tech2 News StaffJul 03, 2019 17:21:46 IST
A huge, 9,700-kilometre swathe of southern Latin America was plunged into darkness mid-Tuesday when day briefly turned into night under a rare total solar eclipse.
Captivated by the breathtaking spectacle, crowds of residents, tourists in the thousands took to beaches near the Chilean city of La Serena — cheering and clapping on the moment when the disc of the Moon fit perfectly over the Sun, blocking it out completely for over two and a half minutes. While everyone knew what they had come to witness, the two and a half minutes drew exclamations and awe-struck moans from the crowd, according to an AFP report.
"The truth is that even if one knows what's going on, it is shocking the minute that the shadow of darkness begins to come and that silence begins," Sonia Duffau, an astronomer, told AFP.
A total solar eclipse is a rare astronomical phenomenon just so. However, the eclipse on 2 July was doubly rare because of where it took place: directly over a region on Earth scattered with the best of telescopes and expertise to study heavenly bodies.
The Coquimbo region in Chile, near the Atacama desert is home to the planet's most powerful telescopes, and was directly under the solar eclipse's 160-kilometre-wide "path of totality."
"Very seldom has it happened that the whole of an eclipse is seen over an observatory, the last time this happened was in '91," Matias Jones, an astronomer at the landmark La Silla Observatory operated by the European Southern Observatory, told AFP. "I don't believe there's a better place in the world to see an eclipse than La Silla, because it is very dry, so it is almost certain that the sun will be visible," said Australian tourist Betsy Clark.
Some 3,00,000 tourists had reportedly flocked to La Silla, where the dry, crystal-clear air and sparse light pollution have created a sort of stargazers' paradise.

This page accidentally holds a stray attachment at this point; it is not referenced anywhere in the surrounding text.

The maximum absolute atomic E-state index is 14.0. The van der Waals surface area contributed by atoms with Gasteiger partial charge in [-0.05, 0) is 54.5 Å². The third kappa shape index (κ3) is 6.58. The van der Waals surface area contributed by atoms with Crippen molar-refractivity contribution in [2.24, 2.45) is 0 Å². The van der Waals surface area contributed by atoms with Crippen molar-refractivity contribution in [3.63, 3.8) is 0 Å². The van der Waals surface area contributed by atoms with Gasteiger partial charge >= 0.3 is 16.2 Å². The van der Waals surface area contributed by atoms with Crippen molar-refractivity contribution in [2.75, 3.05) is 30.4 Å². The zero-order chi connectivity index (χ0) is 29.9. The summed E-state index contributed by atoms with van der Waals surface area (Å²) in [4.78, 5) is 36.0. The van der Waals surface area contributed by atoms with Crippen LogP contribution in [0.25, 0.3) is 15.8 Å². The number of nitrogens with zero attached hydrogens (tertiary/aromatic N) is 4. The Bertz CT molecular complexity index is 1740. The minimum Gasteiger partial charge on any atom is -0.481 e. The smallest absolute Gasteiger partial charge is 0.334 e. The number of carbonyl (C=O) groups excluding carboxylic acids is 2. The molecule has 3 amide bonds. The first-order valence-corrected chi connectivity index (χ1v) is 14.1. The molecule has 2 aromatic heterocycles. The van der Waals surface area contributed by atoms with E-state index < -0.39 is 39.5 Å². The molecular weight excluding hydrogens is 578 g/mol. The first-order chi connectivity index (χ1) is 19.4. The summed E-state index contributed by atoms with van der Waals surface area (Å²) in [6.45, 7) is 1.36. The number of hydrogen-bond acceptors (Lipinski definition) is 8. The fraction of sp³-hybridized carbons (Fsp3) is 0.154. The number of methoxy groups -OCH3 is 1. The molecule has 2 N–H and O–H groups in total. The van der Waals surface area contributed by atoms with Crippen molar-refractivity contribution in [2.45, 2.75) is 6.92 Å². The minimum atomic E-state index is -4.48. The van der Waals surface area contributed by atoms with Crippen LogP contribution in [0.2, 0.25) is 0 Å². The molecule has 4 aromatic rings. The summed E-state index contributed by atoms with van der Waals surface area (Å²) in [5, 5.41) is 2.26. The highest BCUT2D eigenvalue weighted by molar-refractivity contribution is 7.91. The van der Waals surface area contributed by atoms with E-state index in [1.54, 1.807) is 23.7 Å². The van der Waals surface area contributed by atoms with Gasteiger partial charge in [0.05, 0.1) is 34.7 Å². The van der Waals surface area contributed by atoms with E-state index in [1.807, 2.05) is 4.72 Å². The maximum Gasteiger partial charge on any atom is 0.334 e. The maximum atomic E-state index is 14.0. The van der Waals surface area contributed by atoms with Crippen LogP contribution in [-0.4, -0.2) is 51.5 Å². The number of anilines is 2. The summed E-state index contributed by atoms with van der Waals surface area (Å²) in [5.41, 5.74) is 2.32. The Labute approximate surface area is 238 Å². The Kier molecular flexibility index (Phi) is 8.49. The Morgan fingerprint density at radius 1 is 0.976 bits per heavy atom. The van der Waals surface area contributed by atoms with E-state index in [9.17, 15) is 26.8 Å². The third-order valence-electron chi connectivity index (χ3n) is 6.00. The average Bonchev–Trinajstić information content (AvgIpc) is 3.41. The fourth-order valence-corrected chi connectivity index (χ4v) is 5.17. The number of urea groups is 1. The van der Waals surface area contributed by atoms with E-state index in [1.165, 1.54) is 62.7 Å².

The eclipse began at 1.01 pm PT on 2 July (10.31 pm IST) in the Pacific Ocean, after which Chile's coastline was cast under a 150 kilometre-wide band of darkness around 4.38 pm PT on 2 July (5.08 am IST), before crossing into southeastern Argentina and into the wastes of the South Atlantic.
Chile's President Sebastian Pinera, who joined the crowds at La Higuera to watch the eclipse unfold, said that Chile was "the capital of the world in terms of astronomy...we are the eyes and the senses of humanity, being able to look, observe and study the stars and the Universe."
The region near the Atacama Desert in Chile today has nearly half the world's total astronomical observation capacity. Astronomers present and elsewhere will now make the most of the opportunity to study the totality, verify current theories and add new data from the totality to any related experiments they have undertaken.
"Eclipses are a chance to study the outer part of the atmosphere, which is the corona, since the moon is covering the entire central part of the Sun," said Jones.
But the sight wasn't just open to experts. Chile's observatory opened its gates to the public, hosted school tours, talks and workshops on the day, while its mighty telescope fleet recorded and streamed the eclipse for people around the world to view. Argentina wasn't as lucky. Little could be seen in the capital city Buenos Aires, where it was overcast, rendering the otherwise excellent view of the eclipse a waste. Perhaps the odds will be far better for them during the next total eclipse visible over southern Chile, on 14 December 2020.